Different activities and festivals have been going on for a long time on all sides of Anatolia. The Mesir Paste Festival, which has been held for almost 500 years, is one of the longest-running traditions among these festivals. The Manisa Mesir Paste Festival was included on UNESCO’s list of cultural heritage in 2012 and is celebrated with great enthusiasm annually during the Newroz period, bringing many people together.
The History of Mesir Paste
Hafsa Sultan, the mother of Süleyman the Magnificent, acquired a very serious disease that could not be cured. The medicine of that time was useless for the disease. At the time, medical services were being provided in Manisa Sultan Mosque and Külliye, which was built by the mother of Süleyman the Magnificent, Hafsa Sultan, and the wife of Yavuz Sultan Selim. While there were charitable institutions such as the almshouse and the Turkish bath in Külliye, many people went to a center called darüşşifa (house of cures) for the treatment of diseases. When the mother of Süleyman could not recover, she was referred to Head Doctor of the hospital Merkez Efendi. As a result of the scientific studies that he made, Merkez Efendi prepared a paste consisting of 41 different spices. The paste that he prepared healed Hafsa Sultan.
Hafsa Sultan, having sought healing for a very long time and eventually being cured by the paste that Merkez Efendi prepared, wanted all the people to benefit from this paste. The paste started being given to the patients who came to the Sultan Mosque. After a while, the healing power of the paste became known throughout the country, and many people from all over the country flocked to the mosque to cure their diseases.
Distribution became increasingly difficult as the interest of the people increased. With the order of Hafsa Sultan, the paste was produced in larger supply. It was wrapped in small papers and distributed to the public from the Sultan Mosque. This became a tradition, and for almost 500 years, mesir paste has been distributed without any interruption from the top of the Sultan Mosque every Newroz period to the public waiting in the courtyard.
Processing of Mesir Paste
According to the medical sciences of that period, Merkez Efendi studied different spices. During Hafsa Sultan’s illness, he used the following spices to make the paste: ginger, lemon salt, cardamom, camphor, vanilla, coriander, anise, pimento, fructus cassiae fistulae, mastic, zafiran, cinnamon, rhizome zedoariae, cream of tartar, radix pyrethri romani, smilax china, mustard, esker, clove, tekemercini seeds, orange peel, liquorish, theriac, lani citrinae, fennel, cumin, turmeric, cinnamon flower, black pepper, black cumin, fructus piperis longi , rhubarb, fructus cubebae, galgant, coconut, sugar, dew, indian flower, and lemon peel.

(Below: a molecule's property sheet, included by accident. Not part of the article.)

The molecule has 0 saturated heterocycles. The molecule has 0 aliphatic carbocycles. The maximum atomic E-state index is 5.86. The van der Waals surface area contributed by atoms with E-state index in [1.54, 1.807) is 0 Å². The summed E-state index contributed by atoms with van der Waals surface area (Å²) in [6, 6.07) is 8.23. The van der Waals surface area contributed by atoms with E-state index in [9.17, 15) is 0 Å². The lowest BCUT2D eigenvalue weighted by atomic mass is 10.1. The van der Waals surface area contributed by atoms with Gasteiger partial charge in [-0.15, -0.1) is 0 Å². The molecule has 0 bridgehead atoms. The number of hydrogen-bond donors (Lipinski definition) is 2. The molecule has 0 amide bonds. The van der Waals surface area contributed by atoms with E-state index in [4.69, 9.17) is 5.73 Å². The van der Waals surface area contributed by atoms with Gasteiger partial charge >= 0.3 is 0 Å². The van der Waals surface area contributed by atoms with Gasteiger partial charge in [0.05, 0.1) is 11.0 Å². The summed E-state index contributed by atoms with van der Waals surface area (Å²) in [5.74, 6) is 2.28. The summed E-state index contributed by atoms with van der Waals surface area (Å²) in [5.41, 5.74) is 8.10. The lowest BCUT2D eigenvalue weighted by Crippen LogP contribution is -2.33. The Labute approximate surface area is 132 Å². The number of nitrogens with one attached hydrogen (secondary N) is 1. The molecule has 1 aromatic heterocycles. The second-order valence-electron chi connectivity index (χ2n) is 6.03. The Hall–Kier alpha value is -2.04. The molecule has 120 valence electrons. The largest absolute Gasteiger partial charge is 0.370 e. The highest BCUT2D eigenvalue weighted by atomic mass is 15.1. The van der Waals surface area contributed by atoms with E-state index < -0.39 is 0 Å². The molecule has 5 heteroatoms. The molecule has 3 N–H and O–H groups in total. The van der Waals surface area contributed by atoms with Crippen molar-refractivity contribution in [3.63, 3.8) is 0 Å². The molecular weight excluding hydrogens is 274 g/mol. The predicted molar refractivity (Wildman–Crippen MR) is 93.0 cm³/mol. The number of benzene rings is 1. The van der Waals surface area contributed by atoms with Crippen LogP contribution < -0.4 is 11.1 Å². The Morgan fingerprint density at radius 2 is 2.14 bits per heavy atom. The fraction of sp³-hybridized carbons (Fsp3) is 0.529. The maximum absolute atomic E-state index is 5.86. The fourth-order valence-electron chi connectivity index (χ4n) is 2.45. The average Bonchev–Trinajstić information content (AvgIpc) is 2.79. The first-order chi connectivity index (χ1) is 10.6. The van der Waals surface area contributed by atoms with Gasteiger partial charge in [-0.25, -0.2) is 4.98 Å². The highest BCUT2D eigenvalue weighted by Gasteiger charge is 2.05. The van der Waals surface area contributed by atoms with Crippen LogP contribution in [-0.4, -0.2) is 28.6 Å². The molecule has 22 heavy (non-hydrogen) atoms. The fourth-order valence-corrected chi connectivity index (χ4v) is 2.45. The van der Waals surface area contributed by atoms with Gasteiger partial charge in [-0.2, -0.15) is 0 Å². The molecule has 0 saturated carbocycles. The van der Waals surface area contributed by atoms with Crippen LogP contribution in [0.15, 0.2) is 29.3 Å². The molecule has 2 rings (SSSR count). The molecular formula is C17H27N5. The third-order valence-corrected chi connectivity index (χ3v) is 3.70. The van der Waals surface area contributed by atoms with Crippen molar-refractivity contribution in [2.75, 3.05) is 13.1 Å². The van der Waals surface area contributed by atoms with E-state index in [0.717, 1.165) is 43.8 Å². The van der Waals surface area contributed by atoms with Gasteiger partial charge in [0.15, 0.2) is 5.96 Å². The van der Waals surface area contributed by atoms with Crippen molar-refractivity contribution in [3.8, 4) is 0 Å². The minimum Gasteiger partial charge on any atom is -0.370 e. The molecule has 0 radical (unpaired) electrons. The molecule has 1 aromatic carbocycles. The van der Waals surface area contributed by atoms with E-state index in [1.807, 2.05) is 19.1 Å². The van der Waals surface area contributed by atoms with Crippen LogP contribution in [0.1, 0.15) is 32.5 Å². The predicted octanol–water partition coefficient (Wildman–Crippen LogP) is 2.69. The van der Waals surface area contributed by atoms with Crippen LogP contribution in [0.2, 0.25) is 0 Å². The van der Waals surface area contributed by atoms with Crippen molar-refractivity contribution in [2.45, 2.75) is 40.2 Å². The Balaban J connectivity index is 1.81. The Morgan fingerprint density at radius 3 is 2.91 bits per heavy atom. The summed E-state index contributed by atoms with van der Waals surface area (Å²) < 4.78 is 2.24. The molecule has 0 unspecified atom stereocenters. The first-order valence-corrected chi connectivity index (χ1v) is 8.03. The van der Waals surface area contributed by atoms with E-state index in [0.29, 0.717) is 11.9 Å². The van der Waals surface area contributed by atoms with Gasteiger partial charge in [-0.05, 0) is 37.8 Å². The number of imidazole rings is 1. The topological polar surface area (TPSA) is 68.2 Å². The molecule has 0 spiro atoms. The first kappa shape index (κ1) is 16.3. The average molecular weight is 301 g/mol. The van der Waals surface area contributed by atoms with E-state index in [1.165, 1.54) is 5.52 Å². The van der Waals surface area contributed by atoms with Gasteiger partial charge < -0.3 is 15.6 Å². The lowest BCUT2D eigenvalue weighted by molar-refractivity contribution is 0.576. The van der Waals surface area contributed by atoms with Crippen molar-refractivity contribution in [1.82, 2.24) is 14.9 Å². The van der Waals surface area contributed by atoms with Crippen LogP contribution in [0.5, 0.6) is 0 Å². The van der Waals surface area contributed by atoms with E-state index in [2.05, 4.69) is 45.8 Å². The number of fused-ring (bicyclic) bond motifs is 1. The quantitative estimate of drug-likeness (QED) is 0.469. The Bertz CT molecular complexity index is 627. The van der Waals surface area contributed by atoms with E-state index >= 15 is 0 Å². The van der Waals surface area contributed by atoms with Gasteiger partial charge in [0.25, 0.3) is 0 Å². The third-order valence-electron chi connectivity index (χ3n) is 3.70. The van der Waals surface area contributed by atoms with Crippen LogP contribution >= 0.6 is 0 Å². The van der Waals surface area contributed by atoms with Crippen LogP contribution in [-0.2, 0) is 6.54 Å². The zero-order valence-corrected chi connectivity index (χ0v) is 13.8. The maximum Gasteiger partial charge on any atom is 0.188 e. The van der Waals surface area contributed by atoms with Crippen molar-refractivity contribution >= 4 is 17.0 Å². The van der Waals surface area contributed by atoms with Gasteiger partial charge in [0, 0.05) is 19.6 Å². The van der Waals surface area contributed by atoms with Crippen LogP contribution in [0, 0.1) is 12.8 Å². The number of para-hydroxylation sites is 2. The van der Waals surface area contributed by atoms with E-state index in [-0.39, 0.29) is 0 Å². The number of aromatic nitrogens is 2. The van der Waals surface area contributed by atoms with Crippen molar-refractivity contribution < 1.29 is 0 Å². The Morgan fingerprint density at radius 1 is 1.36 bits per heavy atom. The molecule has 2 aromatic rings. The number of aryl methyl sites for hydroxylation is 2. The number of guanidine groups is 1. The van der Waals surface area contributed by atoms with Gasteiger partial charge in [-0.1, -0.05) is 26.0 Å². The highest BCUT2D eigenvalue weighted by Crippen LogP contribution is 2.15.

The preparation of the paste follows the traditional recipe. The Head Doctor of şifahane (recovery house) in Sultan Mosque prepares the paste, enlisting help from the chef in regards to the spices. The chef checks the freshness of the spices and the plants to be used. In addition, one of the most important tasks of the cook is to determine the proportions of the spices and plants of the material, to adjust the cooking level and duration, and at the same time to observe all materials. While the chef and the head doctor prepare the paste together, apprentices, who are learning all the stages of paste preparation so that they may apply the knowledge and continue the tradition, observe them.
Distribution of Mesir Paste to the Public
The distribution of the paste to the public has traditionally taken place between March 21 and March 24 since the Ottoman era. The paste is covered with papers and then distributed over the top of the Sultan Mosque. It is believed that mesir protects people from insects and worms during the year when consumed between March 21 and 23.
In recent years, the Manisa Mesir Paste Festival has become more and more popular. Concerts are held during the festival and many famous people are invited to attend. As of 1988, the Sultan Mosque and its surroundings were registered as a protected area, and the Ministry of Culture became involved in the organization of the festival.